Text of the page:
Jump to ContentJump to Main Navigation
Irony on OccasionFrom Schlegel and Kierkegaard to Derrida and de Man$
Users without a subscription are not able to see the full content.

Kevin Newmark

Print publication date: 2012

Print ISBN-13: 9780823240128

Published to Fordham Scholarship Online: September 2012

DOI: 10.5422/fordham/9780823240128.001.0001

Show Summary Details
Page of

PRINTED FROM FORDHAM SCHOLARSHIP ONLINE (www.fordham.universitypressscholarship.com). (c) Copyright Fordham University Press, 2022. All Rights Reserved. An individual user may print out a PDF of a single chapter of a monograph in FSO for personal use.date: 29 June 2022

Taking Kierkegaard Apart: The Concept of Irony

Taking Kierkegaard Apart: The Concept of Irony

(p.41) Two Taking Kierkegaard Apart: The Concept of Irony
Irony on Occasion

Kevin Newmark

Fordham University Press

Kierkegaard's thesis on irony develops the paradox he inherits from Schlegel: how can irony, which is indirection itself, become compatible with philosophy, which responds to the imperative to speak directly about its own consciousness as well as whatever else it can know. A tentative solution is proposed when Kierkegaard, following Hegel, posits a historical model that distinguishes between irony in Socrates and irony after Fichte. If irony must be tolerated insofar as it inaugurates the history of subjectivity, it will have to be given up as soon as philosophical consciousness is able to stand on its own. Complications on the level of Kierkegaard's use of ironic language to construct his argument about existence as both “gift” and “task” affect not just the coherence of the philosophical and historical model of subjectivity adopted from Hegel; they also produce a far-reaching displacement of the religious model Kierkegaard will develop in its place.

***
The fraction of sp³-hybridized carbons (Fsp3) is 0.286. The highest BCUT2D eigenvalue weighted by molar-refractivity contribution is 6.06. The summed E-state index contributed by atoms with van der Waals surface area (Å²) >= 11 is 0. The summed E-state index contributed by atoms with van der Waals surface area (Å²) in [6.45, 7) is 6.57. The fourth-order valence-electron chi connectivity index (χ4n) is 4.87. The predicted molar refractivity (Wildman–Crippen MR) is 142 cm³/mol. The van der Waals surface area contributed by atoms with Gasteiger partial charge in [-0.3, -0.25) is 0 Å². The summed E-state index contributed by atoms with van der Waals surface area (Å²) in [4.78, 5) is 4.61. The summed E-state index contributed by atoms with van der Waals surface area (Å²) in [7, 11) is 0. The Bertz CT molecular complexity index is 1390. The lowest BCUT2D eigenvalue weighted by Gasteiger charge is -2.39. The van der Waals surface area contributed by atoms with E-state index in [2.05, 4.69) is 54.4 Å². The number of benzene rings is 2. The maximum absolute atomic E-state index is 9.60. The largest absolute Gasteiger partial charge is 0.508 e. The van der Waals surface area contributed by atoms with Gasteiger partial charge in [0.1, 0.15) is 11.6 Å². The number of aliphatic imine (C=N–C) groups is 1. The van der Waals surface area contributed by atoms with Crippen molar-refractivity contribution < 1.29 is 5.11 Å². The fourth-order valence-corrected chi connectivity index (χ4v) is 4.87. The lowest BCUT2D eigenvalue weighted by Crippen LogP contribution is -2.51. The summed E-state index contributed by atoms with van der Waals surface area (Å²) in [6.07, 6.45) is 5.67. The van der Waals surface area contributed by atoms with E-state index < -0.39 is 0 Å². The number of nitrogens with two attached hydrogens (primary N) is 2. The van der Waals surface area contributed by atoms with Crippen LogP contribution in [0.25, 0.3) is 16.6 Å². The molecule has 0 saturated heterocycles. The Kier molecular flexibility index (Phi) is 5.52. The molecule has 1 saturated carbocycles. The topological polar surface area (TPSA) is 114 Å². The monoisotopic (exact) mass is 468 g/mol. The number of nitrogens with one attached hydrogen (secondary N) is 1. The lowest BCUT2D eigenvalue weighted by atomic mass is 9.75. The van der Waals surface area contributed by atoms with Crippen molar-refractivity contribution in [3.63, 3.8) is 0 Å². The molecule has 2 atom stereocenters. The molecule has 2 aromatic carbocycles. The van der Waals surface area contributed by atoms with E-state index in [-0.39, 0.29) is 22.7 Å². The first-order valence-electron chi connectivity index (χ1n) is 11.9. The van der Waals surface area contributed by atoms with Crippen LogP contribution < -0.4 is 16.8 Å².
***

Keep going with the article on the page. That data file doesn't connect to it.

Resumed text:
Keywords:   Kierkegaard, Concept of Irony, Socrates, Irony, Subjectivity, Consciousness, Thesis, Positing, Gift, Task, Giving-up

Fordham Scholarship Online requires a subscription or purchase to access the full text of books within the service. Public users can however freely search the site and view the abstracts and keywords for each book and chapter.

Please, subscribe or login to access full text content.

If you think you should have access to this title, please contact your librarian.

To troubleshoot, please check our FAQs , and if you can't find the answer there, please contact us .